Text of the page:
4. GPL/${dataset}-tsdae-msmarco-distilbert-margin-mse: Model with training order of (1) TSDAE on ${dataset} -> (2) MarginMSE on MSMARCO;
  5. GPL/${dataset}-distilbert-tas-b-gpl-self_miner: Starting from the tas-b model, the models were trained with GPL on the target corpus ${dataset} with the base model itself as the negative miner (here noted as "self_miner").

Models 1. and 2. were actually trained on top of models 3. and 4. resp. All GPL models were trained the automatic setting of new_size and queries_per_passage (by setting them to -1). This automatic setting can keep the performance while being efficient. For more details, please refer to the section 4.1 in the paper.

Among these models, GPL/${dataset}-distilbert-tas-b-gpl-self_miner ones works the best on the BeIR benchmark:

For reproducing the results with the same package versions used in the experiments, please refer to the conda environment file, environment.yml.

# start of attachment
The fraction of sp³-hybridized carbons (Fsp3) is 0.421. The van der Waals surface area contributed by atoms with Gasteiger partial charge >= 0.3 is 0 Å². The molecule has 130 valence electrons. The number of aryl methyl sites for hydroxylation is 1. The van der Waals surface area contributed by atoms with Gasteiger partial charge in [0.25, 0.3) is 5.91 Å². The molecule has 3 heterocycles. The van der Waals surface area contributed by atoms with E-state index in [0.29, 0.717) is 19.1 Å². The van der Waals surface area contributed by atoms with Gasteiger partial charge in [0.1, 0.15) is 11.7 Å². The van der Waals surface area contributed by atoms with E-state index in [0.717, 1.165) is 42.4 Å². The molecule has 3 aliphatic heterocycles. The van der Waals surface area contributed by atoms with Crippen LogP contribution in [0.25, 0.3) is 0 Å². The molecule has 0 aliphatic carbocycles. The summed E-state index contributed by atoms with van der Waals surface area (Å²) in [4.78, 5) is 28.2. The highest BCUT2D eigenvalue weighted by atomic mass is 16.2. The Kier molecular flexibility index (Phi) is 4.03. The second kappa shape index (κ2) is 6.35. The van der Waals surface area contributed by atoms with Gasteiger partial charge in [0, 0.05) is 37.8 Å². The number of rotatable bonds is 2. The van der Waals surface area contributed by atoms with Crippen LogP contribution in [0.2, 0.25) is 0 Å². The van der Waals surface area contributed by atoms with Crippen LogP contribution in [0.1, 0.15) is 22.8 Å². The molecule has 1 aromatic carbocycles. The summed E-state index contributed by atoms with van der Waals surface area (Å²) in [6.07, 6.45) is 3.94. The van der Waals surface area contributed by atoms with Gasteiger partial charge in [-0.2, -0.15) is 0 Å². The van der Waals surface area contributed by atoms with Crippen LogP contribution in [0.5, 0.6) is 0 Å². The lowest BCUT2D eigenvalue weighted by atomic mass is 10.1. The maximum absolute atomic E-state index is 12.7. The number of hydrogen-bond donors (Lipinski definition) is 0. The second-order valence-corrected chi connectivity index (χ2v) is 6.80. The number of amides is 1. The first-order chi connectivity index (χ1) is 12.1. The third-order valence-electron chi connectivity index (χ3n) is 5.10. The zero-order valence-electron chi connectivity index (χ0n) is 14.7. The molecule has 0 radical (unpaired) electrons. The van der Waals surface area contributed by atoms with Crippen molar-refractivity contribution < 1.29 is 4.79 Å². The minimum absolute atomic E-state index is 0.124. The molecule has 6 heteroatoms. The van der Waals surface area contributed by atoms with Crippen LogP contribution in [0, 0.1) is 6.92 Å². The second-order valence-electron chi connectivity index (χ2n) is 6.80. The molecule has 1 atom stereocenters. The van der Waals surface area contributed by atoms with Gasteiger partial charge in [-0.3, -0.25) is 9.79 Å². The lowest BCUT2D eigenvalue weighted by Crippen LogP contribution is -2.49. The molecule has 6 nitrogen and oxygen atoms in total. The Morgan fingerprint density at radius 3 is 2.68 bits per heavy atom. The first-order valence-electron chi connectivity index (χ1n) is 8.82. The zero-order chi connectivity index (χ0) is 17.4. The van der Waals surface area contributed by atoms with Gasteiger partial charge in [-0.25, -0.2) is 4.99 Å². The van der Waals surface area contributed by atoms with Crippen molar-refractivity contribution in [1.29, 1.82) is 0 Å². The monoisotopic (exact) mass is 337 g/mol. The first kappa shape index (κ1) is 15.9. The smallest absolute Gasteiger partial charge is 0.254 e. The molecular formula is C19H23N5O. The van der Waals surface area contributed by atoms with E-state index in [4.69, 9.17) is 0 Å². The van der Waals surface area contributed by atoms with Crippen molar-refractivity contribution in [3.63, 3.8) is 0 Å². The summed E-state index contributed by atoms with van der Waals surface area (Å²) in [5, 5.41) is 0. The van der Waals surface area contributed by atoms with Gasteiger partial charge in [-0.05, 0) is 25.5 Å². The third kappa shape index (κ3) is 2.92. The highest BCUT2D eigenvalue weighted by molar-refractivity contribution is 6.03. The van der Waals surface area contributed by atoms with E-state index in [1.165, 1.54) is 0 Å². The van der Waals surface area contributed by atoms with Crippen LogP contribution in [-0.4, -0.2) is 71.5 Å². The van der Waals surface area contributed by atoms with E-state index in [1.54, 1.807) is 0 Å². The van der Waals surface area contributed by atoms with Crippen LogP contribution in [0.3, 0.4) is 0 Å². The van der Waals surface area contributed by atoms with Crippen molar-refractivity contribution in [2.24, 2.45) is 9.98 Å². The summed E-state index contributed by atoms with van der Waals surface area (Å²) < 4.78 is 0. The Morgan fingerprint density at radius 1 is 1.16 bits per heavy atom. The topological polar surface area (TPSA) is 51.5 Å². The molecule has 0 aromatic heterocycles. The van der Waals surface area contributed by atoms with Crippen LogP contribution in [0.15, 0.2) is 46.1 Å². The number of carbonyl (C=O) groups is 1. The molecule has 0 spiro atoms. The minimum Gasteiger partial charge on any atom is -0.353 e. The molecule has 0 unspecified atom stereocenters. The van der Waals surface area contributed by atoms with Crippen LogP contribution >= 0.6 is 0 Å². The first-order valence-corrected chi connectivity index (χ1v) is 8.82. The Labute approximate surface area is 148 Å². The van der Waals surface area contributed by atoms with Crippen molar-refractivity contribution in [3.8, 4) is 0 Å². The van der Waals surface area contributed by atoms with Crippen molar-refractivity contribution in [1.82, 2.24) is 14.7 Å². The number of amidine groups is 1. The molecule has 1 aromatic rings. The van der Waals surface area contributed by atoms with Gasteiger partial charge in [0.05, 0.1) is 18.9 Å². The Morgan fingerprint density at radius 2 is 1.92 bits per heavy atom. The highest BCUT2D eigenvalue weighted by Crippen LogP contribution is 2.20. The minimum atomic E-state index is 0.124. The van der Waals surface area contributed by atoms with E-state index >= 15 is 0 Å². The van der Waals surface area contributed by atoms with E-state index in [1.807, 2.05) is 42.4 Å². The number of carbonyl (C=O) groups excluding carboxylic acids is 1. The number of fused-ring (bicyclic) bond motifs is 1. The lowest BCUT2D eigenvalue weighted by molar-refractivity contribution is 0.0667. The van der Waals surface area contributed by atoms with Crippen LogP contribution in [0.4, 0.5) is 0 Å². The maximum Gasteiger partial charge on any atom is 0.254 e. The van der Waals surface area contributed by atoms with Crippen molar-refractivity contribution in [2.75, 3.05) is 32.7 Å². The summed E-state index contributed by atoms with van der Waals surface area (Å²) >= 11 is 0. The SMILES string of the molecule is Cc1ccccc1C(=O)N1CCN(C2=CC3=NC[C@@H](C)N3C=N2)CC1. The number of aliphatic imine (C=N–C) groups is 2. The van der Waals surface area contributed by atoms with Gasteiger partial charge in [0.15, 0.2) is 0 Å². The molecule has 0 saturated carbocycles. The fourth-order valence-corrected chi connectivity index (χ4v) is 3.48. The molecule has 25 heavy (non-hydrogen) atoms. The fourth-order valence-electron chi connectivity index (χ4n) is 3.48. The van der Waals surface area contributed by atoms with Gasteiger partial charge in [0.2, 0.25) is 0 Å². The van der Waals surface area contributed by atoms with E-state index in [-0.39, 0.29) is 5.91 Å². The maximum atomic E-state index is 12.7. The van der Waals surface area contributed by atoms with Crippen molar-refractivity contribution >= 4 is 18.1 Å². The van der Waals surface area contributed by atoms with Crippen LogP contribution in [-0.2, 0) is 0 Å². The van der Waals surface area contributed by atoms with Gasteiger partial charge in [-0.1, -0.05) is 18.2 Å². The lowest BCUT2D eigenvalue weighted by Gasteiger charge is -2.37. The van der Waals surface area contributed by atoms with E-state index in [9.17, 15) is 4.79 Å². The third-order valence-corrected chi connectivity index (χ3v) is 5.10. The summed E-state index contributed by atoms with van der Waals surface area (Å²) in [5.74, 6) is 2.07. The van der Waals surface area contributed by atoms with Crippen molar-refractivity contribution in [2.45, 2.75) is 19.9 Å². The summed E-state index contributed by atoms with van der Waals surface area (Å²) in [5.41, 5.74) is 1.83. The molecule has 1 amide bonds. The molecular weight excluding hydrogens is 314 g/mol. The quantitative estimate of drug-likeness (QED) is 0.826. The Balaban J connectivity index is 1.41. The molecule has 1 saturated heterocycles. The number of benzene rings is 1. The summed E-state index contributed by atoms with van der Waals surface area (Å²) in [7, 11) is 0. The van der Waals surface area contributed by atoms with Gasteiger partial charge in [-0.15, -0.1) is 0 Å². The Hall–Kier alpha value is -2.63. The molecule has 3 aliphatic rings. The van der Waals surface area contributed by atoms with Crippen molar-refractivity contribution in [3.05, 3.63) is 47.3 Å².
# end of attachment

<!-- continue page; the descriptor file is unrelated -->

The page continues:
Generated data

We now release the generated data used in the experiments of the GPL paper:

  1. The generated data for the main experiments on the 6 BeIR datasets:;
  2. The generated data for the experiments on the full 18 BeIR datasets:

Please note that the 4 datasets of bioasq, robust04, trec-news and signal1m are only available after registration with the original official authorities. We only release the document IDs for these corpora with the file name corpus.doc_ids.txt. For more details, please refer to the BeIR repository.


If you use the code for evaluation, feel free to cite our publication GPL: Generative Pseudo Labeling for Unsupervised Domain Adaptation of Dense Retrieval:

    title = "GPL: Generative Pseudo Labeling for Unsupervised Domain Adaptation of Dense Retrieval",
    author = "Kexin Wang and Nandan Thakur and Nils Reimers and Iryna Gurevych", 
    journal= "arXiv preprint arXiv:2112.07577",
    month = "4",
    year = "2021",
    url = "",

Contact person and main contributor: Kexin Wang, [email protected]

Don't hesitate to send us an e-mail or report an issue, if something is broken (and it shouldn't be) or if you have further questions.

This repository contains experimental software and is published for the sole purpose of giving additional background details on the respective publication.